Florence & The Machine: Ceremonials

There's the kind of power fans have come to expect on Florence Welch's latest album, but parts of Ceremonial do disappoint.

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Florence & The Machine

"The girl has seen the world and the world has seen the girl" notes the press release for Ceremonials, and the rise of south Londoner Florence Welch has been spectacular indeed.

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The wan-skinned, pop-gothic stylings of her UK Chart-topping debut Lungs ensured a snug fit when she sang Heavy in Your Arms for the soundtrack of 2010 vampire film The Twilight Saga: Eclipse, while, earlier this year, Time magazine's 100 Most Influential People in the World list ranked Welch at number 51. Naturally, such high-powered props have ensured there is a lot riding upon the release of the singer's second album, Ceremonials.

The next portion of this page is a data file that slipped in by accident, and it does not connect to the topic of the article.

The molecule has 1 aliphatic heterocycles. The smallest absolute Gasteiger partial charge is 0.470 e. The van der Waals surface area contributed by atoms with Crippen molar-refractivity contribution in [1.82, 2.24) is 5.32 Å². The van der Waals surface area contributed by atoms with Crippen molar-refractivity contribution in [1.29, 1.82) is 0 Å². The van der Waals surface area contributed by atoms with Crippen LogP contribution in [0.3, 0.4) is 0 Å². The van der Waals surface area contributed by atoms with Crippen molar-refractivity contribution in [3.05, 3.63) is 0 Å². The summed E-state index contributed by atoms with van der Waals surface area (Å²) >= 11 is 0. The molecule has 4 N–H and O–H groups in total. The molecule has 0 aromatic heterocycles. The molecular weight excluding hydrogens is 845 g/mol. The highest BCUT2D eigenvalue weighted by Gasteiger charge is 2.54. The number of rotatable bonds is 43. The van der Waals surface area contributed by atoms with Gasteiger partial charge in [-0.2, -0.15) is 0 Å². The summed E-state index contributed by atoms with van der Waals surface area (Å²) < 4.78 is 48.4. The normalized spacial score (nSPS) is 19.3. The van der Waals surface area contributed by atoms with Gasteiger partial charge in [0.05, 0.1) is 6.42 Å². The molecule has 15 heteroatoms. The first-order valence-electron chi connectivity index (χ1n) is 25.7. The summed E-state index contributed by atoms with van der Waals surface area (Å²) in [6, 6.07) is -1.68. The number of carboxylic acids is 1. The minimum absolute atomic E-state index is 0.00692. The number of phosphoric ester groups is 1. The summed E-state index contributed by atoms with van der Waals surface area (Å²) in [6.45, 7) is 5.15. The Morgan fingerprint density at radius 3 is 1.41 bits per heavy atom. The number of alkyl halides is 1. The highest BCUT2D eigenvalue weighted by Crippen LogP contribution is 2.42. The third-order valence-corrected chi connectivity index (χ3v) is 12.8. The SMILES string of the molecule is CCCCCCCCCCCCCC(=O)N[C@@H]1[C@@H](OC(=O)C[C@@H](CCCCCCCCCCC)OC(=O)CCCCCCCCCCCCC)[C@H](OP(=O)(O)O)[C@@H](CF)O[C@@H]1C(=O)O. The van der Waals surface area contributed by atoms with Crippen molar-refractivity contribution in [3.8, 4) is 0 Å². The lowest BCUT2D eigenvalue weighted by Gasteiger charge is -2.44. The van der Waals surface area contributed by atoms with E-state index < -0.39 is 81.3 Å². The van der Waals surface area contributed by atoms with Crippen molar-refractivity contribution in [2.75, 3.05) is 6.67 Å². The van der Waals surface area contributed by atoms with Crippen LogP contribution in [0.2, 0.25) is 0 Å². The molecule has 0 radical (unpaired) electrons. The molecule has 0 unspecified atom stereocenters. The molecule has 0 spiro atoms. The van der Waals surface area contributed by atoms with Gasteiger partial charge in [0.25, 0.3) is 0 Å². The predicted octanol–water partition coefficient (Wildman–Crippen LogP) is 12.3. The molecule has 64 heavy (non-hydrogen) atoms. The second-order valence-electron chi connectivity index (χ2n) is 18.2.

Welch's record company reportedly suggested she write the follow-up to Lungs in Los Angeles with a crack team of US creatives, but she declined, opting to reconvene with trusted producer Paul Epworth instead. The resulting record is a dense, lengthy affair. The harmonium intro to Shake It Out works well, and the capable, gung-ho singer billed by Lungs remains, but Ceremonials is a little light on nagging hooks, and only five tracks in, with Breaking Down, do we arrive at a song packing something of the immediacy of Welch's previous hit You've Got the Love. Spectrum - a floor-filler that briefly drops to icy, Clannad-like harp - is a huge hit-in-waiting, but parts of Ceremonials disappoint, with bombast no substitute for inspiration's elusive spark.

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